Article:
15
0
Silver badge

It's more of a "mid-level" language, only one step above assembly language programming.

C used to be considered a "high-level" language. One line of C code may translate into several machine instructions. Unlike assembler in which one line of assembly is one machine instruction exactly.

I think that's where C gets its "high-level" status from. Granted, it's not as high level as today's modern languages, but it was very high level for its time.

0
0
Gold badge

C' "high level" status

I beg to differ. C was created as a portable alternative to assembly language and was always considered to be lower level than even Fortran or COBOL, which were pitifully primitive compared to "proper" high-level languages like APL or Simula.

0
0
Bronze badge
FAIL

It's still bloody javascript...

"Please stop blaming javascript for... shit coders"

In the ten or so years I've been in web development, I've yet to see any sizable chunk of code in Javascript that reads in a half-way decent manner.

Here's the hint: Javascript - very useful for adding snippets of support functionality to a website and negate the need for a few server calls, But this attitude that HTML5, CSS3 and Javascript are the second coming is poisonous to the IT industry as we know it, replacing clean class structures and inheritance with sprawling spaghetti piles of prototypes, functions and variable clashes.

Put Javascript back onto making snippets of supporting code, and leave application development to proper languages.

8
10

Re: It's still bloody javascript...

I have seen a lot of shit cloaked in class hierarchies and inheritance.

As for HTML & JS, I'm not saying I'd write a kernel in it but when done well it's unparalled for rapid development (and ease of deployment) of UI. Horses for courses.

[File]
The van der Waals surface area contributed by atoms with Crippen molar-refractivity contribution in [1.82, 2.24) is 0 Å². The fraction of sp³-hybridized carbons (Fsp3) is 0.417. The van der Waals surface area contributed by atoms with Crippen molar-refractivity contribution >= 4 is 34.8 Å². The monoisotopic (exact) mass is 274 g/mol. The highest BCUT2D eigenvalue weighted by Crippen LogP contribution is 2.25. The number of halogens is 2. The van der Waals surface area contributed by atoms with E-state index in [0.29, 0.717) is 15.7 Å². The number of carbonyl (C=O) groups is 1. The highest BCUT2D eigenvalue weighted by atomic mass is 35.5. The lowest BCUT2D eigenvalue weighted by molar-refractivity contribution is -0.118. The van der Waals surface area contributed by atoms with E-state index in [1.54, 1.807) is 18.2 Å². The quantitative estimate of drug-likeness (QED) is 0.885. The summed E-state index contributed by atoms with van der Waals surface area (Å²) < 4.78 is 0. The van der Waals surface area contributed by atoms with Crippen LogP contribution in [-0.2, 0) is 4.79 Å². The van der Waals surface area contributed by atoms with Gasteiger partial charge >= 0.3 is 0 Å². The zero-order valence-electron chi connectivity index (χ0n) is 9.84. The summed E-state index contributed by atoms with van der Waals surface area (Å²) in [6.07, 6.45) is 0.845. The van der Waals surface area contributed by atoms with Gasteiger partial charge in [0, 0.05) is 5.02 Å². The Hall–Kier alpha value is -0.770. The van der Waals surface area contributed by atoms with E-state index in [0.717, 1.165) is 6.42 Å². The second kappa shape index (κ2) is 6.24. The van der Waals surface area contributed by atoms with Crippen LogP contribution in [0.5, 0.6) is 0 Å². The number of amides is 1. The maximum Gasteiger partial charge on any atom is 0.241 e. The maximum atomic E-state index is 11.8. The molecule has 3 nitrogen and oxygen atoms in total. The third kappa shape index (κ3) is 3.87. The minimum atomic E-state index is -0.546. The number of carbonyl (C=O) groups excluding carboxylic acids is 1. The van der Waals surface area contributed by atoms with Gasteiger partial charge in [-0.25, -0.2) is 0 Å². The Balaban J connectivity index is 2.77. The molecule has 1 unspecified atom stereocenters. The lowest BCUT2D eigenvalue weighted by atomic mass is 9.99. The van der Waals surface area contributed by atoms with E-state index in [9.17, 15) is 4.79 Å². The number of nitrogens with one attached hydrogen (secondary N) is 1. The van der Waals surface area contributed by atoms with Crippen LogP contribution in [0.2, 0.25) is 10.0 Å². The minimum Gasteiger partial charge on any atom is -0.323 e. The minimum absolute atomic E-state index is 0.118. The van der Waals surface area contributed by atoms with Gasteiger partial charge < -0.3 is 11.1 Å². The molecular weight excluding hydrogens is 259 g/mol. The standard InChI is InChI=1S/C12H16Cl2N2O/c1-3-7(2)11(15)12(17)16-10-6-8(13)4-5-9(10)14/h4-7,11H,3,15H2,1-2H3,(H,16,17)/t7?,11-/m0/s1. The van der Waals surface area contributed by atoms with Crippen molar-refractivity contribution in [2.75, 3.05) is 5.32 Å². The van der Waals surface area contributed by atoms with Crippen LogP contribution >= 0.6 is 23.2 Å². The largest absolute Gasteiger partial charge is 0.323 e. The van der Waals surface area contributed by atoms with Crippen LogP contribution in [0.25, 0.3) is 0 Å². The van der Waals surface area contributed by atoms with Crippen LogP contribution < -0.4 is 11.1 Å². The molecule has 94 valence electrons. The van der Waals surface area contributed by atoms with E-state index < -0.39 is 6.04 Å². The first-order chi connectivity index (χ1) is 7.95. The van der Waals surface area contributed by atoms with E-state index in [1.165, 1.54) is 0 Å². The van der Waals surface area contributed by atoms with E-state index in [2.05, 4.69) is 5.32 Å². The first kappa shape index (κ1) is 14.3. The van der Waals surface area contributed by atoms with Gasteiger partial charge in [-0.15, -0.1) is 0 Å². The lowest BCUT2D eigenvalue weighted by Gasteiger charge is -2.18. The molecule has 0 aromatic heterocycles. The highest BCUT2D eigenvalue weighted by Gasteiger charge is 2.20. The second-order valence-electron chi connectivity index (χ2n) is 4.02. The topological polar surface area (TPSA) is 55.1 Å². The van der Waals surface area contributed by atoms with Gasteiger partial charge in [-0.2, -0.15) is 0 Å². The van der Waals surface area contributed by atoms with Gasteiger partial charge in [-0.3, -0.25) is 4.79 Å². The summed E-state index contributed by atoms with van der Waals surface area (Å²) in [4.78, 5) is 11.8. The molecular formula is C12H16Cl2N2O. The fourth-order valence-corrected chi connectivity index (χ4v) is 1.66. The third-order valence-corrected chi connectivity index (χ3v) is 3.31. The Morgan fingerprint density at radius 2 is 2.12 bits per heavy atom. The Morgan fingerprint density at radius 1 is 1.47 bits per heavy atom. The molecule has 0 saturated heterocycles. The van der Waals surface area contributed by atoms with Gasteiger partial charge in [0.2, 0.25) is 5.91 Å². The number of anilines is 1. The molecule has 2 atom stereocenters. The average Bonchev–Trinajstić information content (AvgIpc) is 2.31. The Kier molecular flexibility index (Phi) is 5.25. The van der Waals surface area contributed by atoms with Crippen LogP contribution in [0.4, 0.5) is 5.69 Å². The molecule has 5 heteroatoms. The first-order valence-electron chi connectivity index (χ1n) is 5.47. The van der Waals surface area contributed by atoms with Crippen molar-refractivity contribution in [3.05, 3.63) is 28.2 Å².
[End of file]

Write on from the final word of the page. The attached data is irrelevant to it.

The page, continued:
3
1

Re: It's still bloody javascript...

angular? or have I missed the point?

2
0
Bronze badge

Can they code back the old Download Manager?!

4
0

hop over to...

www.palemoon.org

(does 64-bit too)

0
0
Bronze badge

Re: hop over to...

www.palemoon.org (does 64-bit too)

Two Things wrong with this line of reasoning...

One Pale Moon is based on Mozilla 24 (i.e. Firefox 24 ESR?!) So why not just use the real thing. (i.e. FF24 ESR), but, then for how much longer?

Two this is hardly a long-term solution, as Pale Moon is NOT a fork as such, and will have to merge their Code with Mozilla / Firefox 26+ at some point in the future as well....

Add to this the fact that Firefox 24 has a nasty Bug in it that eats up the Fonts on some ATI HD 20xx 30xx 40xx Cards (e.g. On my Laptop!) unless I kill off the Hardware acceleration. and that Mozilla are refusing to support this "Fix" in 24ESR. Plus all the other douchebaggery going on. (Like the killing off of the Download Manager), I'm in need to find the next Firefox. 'Cause Firefox isn't cutting it anymore...

0
0

PyPy anyone?

It reads like what they are doing with the RPython subset of Python used by the PyPy project in speeding up Python.

See http://doc.pypy.org/en/latest/coding-guide.html#id1

0
0
Facepalm

Joy to the World

My dream has come true!

I've always wanted to write in C or C++ and then hope that my code can properly be parsed into a niche language, and then after some debugging of code that "is so arcane that application developers are advised not to try to write it by hand", it would be able to run in only one web browser, provided that the user is able to update it to its latest version, has updated it within the last few months and has in fact enabled my "optimized" code to run in it.

Then it might or might not run faster than if I had written it in JS in the first place.

7
1
Anonymous Coward

Re: Joy to the World

I up-voted for the general tone of the comment, but would question one bit - asm.js code will run in all JavaScript-capable browsers (as it is, in fact, still JavaScript), though some won't optimise for it specifically.

2
1
Bronze badge
Thumb Up

bottom feeders...

For us bottom feeders who need the easiest way of getting out our scientific code, I actually tried this with one of my bits of code. My co-author was quite surprised it could work....

I am generally enthused by this, using JS make a gui version easier, and also makes mobile version possible too.

P.

3
0

Page:

This topic is closed for new posts.